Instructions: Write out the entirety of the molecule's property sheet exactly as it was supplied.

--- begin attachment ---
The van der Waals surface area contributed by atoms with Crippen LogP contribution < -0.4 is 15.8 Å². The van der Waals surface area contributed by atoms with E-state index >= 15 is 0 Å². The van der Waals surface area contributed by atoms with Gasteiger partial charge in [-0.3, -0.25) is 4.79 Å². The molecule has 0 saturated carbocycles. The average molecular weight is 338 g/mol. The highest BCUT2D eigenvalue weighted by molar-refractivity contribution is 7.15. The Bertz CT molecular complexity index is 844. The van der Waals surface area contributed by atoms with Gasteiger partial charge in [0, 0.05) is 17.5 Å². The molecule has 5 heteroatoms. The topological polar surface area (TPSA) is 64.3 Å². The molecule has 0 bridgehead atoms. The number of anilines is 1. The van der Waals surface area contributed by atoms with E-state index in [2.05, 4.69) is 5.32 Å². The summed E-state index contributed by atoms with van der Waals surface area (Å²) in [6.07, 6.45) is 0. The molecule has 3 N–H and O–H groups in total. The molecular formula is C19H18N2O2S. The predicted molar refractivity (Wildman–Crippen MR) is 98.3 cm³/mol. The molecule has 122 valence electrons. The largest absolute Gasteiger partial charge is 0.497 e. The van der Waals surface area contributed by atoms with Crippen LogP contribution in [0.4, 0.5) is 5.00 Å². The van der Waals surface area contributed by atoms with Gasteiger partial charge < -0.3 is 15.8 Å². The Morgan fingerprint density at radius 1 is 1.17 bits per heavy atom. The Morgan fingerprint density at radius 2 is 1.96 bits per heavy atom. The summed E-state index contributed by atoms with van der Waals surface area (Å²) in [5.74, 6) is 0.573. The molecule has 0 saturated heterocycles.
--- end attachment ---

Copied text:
The van der Waals surface area contributed by atoms with Crippen LogP contribution < -0.4 is 15.8 Å². The van der Waals surface area contributed by atoms with E-state index >= 15 is 0 Å². The van der Waals surface area contributed by atoms with Gasteiger partial charge in [-0.3, -0.25) is 4.79 Å². The molecule has 0 saturated carbocycles. The average molecular weight is 338 g/mol. The highest BCUT2D eigenvalue weighted by molar-refractivity contribution is 7.15. The Bertz CT molecular complexity index is 844. The van der Waals surface area contributed by atoms with Gasteiger partial charge in [0, 0.05) is 17.5 Å². The molecule has 5 heteroatoms. The topological polar surface area (TPSA) is 64.3 Å². The molecule has 0 bridgehead atoms. The number of anilines is 1. The van der Waals surface area contributed by atoms with E-state index in [2.05, 4.69) is 5.32 Å². The summed E-state index contributed by atoms with van der Waals surface area (Å²) in [6.07, 6.45) is 0. The molecule has 3 N–H and O–H groups in total. The molecular formula is C19H18N2O2S. The predicted molar refractivity (Wildman–Crippen MR) is 98.3 cm³/mol. The molecule has 122 valence electrons. The largest absolute Gasteiger partial charge is 0.497 e. The van der Waals surface area contributed by atoms with Crippen LogP contribution in [0.4, 0.5) is 5.00 Å². The van der Waals surface area contributed by atoms with Gasteiger partial charge < -0.3 is 15.8 Å². The Morgan fingerprint density at radius 1 is 1.17 bits per heavy atom. The Morgan fingerprint density at radius 2 is 1.96 bits per heavy atom. The summed E-state index contributed by atoms with van der Waals surface area (Å²) in [5.74, 6) is 0.573. The molecule has 0 saturated heterocycles.